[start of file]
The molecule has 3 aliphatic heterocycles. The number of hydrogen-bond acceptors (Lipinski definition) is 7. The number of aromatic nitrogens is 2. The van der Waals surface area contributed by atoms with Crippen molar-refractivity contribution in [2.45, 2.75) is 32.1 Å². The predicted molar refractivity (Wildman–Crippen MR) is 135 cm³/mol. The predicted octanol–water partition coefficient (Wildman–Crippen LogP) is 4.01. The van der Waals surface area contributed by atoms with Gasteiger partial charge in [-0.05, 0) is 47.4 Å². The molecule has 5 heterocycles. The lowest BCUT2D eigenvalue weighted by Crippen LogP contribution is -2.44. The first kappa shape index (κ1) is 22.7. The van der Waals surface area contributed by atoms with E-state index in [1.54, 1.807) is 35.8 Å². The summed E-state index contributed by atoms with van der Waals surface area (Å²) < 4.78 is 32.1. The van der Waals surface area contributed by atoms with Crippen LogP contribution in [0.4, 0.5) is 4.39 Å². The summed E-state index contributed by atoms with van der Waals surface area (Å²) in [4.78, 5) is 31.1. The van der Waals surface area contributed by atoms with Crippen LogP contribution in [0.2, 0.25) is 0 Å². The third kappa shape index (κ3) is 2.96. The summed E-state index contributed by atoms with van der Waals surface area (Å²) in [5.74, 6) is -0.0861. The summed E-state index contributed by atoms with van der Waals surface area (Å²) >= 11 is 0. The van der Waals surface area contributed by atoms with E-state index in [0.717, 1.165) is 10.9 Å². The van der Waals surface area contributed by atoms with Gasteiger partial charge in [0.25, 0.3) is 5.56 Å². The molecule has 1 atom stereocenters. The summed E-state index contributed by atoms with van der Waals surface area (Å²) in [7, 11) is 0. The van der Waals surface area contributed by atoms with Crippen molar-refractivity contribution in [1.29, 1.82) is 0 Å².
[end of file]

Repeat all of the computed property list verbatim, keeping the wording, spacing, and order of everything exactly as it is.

The molecule has 3 aliphatic heterocycles. The number of hydrogen-bond acceptors (Lipinski definition) is 7. The number of aromatic nitrogens is 2. The van der Waals surface area contributed by atoms with Crippen molar-refractivity contribution in [2.45, 2.75) is 32.1 Å². The predicted molar refractivity (Wildman–Crippen MR) is 135 cm³/mol. The predicted octanol–water partition coefficient (Wildman–Crippen LogP) is 4.01. The van der Waals surface area contributed by atoms with Gasteiger partial charge in [-0.05, 0) is 47.4 Å². The molecule has 5 heterocycles. The lowest BCUT2D eigenvalue weighted by Crippen LogP contribution is -2.44. The first kappa shape index (κ1) is 22.7. The van der Waals surface area contributed by atoms with E-state index in [1.54, 1.807) is 35.8 Å². The summed E-state index contributed by atoms with van der Waals surface area (Å²) < 4.78 is 32.1. The van der Waals surface area contributed by atoms with Crippen LogP contribution in [0.4, 0.5) is 4.39 Å². The summed E-state index contributed by atoms with van der Waals surface area (Å²) in [4.78, 5) is 31.1. The van der Waals surface area contributed by atoms with Crippen LogP contribution in [0.2, 0.25) is 0 Å². The third kappa shape index (κ3) is 2.96. The summed E-state index contributed by atoms with van der Waals surface area (Å²) in [5.74, 6) is -0.0861. The summed E-state index contributed by atoms with van der Waals surface area (Å²) >= 11 is 0. The van der Waals surface area contributed by atoms with E-state index in [0.717, 1.165) is 10.9 Å². The van der Waals surface area contributed by atoms with Gasteiger partial charge in [0.25, 0.3) is 5.56 Å². The molecule has 1 atom stereocenters. The summed E-state index contributed by atoms with van der Waals surface area (Å²) in [7, 11) is 0. The van der Waals surface area contributed by atoms with Crippen molar-refractivity contribution in [1.29, 1.82) is 0 Å².